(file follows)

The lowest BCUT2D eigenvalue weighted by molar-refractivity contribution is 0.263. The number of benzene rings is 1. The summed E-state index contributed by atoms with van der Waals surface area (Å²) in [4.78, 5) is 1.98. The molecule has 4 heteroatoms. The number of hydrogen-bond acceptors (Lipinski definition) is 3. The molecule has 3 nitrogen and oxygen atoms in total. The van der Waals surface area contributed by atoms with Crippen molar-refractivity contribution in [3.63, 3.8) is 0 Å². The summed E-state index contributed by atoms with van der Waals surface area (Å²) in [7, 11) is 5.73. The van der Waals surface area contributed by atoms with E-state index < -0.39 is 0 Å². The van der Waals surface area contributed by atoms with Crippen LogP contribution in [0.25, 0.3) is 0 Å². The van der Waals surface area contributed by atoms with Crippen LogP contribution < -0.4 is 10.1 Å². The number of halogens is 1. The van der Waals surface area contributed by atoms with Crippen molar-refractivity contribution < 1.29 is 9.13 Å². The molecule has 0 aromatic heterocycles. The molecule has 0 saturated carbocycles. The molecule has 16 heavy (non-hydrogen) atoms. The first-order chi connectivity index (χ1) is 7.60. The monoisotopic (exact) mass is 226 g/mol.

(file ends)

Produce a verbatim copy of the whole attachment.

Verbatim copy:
The lowest BCUT2D eigenvalue weighted by molar-refractivity contribution is 0.263. The number of benzene rings is 1. The summed E-state index contributed by atoms with van der Waals surface area (Å²) in [4.78, 5) is 1.98. The molecule has 4 heteroatoms. The number of hydrogen-bond acceptors (Lipinski definition) is 3. The molecule has 3 nitrogen and oxygen atoms in total. The van der Waals surface area contributed by atoms with Crippen molar-refractivity contribution in [3.63, 3.8) is 0 Å². The summed E-state index contributed by atoms with van der Waals surface area (Å²) in [7, 11) is 5.73. The van der Waals surface area contributed by atoms with E-state index < -0.39 is 0 Å². The van der Waals surface area contributed by atoms with Crippen LogP contribution in [0.25, 0.3) is 0 Å². The van der Waals surface area contributed by atoms with Crippen LogP contribution < -0.4 is 10.1 Å². The number of halogens is 1. The van der Waals surface area contributed by atoms with Crippen molar-refractivity contribution < 1.29 is 9.13 Å². The molecule has 0 aromatic heterocycles. The molecule has 0 saturated carbocycles. The molecule has 16 heavy (non-hydrogen) atoms. The first-order chi connectivity index (χ1) is 7.60. The monoisotopic (exact) mass is 226 g/mol.